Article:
FINRA is issuing this guidance to apprise firms of the circumstances in which extraordinary cooperation by a firm or individual may directly influence the outcome of an investigation. The types of extraordinary cooperation by a firm or individual that could result in credit can be categorized as follows: (1) self-reporting before regulators are aware of the issue; (2) extraordinary steps to correct deficient procedures and systems; (3) extraordinary remediation to customers; and (4) providing substantial assistance to FINRA's investigation. These steps alone or taken together can be viewed in a particular case as extraordinary cooperation and, depending on the facts and circumstances, can have an impact on FINRA's enforcement decisions.
Crediting extraordinary cooperation by firms and individuals in appropriate situations advances important regulatory goals. Among other things, it can shorten investigations, thereby reducing regulatory burdens on firms and FINRA resources, as well as apprise FINRA staff of wrongdoing beyond the scope of the original investigation and alerting staff to industry-wide, systemic problems. Encouraging firms and individuals to take immediate, proactive and meaningful steps and appropriately acknowledging the cooperative conduct in settlement documents may encourage others to take similar steps and will provide transparency into sanction terms and how the conduct was actually credited.While FINRA staff will continue to assess the particular facts and circumstances in each case, including the nature of the conduct, the extent of customer harm, the duration of the misconduct and the existence of disciplinary history, the extent of a firm's extraordinary cooperation will be an important factor in determining the appropriate disciplinary action and the sanctions that will be sought by FINRA Enforcement.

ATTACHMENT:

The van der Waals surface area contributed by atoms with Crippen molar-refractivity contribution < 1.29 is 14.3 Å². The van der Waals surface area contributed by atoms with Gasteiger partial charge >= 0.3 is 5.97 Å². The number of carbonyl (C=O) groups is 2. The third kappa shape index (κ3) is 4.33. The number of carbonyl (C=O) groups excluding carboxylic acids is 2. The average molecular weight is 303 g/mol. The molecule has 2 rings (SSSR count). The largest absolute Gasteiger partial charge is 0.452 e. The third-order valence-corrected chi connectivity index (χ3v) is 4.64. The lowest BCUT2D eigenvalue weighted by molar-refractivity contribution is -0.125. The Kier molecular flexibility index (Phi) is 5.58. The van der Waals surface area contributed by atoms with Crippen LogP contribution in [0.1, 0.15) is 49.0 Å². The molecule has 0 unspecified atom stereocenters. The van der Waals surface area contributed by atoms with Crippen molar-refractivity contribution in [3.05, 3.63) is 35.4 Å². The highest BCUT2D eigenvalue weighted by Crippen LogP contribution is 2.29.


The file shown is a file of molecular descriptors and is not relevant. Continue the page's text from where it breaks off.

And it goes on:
FINRA is issuing this Notice to restate and supplement prior guidance regarding the circumstances under which a firm or individual may influence the outcome of an investigation by demonstrating extraordinary cooperation. This Notice incorporates FINRA's prior guidance and provides clarification and additional information about how FINRA assesses whether a potential respondent's cooperation is "extraordinary" and distinct from the level of cooperation expected of all member firms and their associated persons.